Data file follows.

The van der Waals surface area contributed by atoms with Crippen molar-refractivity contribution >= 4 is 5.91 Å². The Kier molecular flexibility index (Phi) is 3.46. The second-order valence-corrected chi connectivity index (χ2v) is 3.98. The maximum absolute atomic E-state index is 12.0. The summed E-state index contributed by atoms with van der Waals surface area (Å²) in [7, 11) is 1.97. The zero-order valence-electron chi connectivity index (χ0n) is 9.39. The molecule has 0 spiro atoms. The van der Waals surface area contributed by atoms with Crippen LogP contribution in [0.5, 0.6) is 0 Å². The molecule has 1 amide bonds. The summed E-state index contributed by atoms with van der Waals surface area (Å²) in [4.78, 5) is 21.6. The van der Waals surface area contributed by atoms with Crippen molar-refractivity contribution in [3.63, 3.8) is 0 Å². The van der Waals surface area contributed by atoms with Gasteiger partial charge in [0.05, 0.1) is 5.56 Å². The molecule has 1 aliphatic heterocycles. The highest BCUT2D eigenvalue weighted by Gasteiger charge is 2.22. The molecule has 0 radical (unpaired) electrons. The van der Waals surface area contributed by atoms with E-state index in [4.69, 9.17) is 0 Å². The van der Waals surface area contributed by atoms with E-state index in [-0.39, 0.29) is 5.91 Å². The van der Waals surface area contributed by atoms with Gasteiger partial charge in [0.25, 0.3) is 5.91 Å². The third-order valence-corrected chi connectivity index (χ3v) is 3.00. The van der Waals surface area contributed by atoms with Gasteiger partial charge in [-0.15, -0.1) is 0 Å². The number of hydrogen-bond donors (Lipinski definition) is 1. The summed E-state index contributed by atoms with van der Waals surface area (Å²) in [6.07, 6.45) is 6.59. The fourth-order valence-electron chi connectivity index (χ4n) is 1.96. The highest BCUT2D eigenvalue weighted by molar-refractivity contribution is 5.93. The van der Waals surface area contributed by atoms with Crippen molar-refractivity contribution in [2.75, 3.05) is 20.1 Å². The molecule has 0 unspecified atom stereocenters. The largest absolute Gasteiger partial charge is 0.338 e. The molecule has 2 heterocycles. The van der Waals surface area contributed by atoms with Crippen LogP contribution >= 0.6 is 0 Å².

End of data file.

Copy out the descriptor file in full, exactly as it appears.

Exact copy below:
The van der Waals surface area contributed by atoms with Crippen molar-refractivity contribution >= 4 is 5.91 Å². The Kier molecular flexibility index (Phi) is 3.46. The second-order valence-corrected chi connectivity index (χ2v) is 3.98. The maximum absolute atomic E-state index is 12.0. The summed E-state index contributed by atoms with van der Waals surface area (Å²) in [7, 11) is 1.97. The zero-order valence-electron chi connectivity index (χ0n) is 9.39. The molecule has 0 spiro atoms. The van der Waals surface area contributed by atoms with Crippen LogP contribution in [0.5, 0.6) is 0 Å². The molecule has 1 amide bonds. The summed E-state index contributed by atoms with van der Waals surface area (Å²) in [4.78, 5) is 21.6. The van der Waals surface area contributed by atoms with Crippen molar-refractivity contribution in [3.63, 3.8) is 0 Å². The van der Waals surface area contributed by atoms with Gasteiger partial charge in [0.05, 0.1) is 5.56 Å². The molecule has 1 aliphatic heterocycles. The highest BCUT2D eigenvalue weighted by Gasteiger charge is 2.22. The molecule has 0 radical (unpaired) electrons. The van der Waals surface area contributed by atoms with E-state index in [4.69, 9.17) is 0 Å². The van der Waals surface area contributed by atoms with E-state index in [-0.39, 0.29) is 5.91 Å². The van der Waals surface area contributed by atoms with Gasteiger partial charge in [0.25, 0.3) is 5.91 Å². The third-order valence-corrected chi connectivity index (χ3v) is 3.00. The van der Waals surface area contributed by atoms with Gasteiger partial charge in [-0.15, -0.1) is 0 Å². The number of hydrogen-bond donors (Lipinski definition) is 1. The summed E-state index contributed by atoms with van der Waals surface area (Å²) in [6.07, 6.45) is 6.59. The fourth-order valence-electron chi connectivity index (χ4n) is 1.96. The highest BCUT2D eigenvalue weighted by molar-refractivity contribution is 5.93. The van der Waals surface area contributed by atoms with Crippen molar-refractivity contribution in [2.75, 3.05) is 20.1 Å². The molecule has 0 unspecified atom stereocenters. The largest absolute Gasteiger partial charge is 0.338 e. The molecule has 2 heterocycles. The van der Waals surface area contributed by atoms with Crippen LogP contribution >= 0.6 is 0 Å².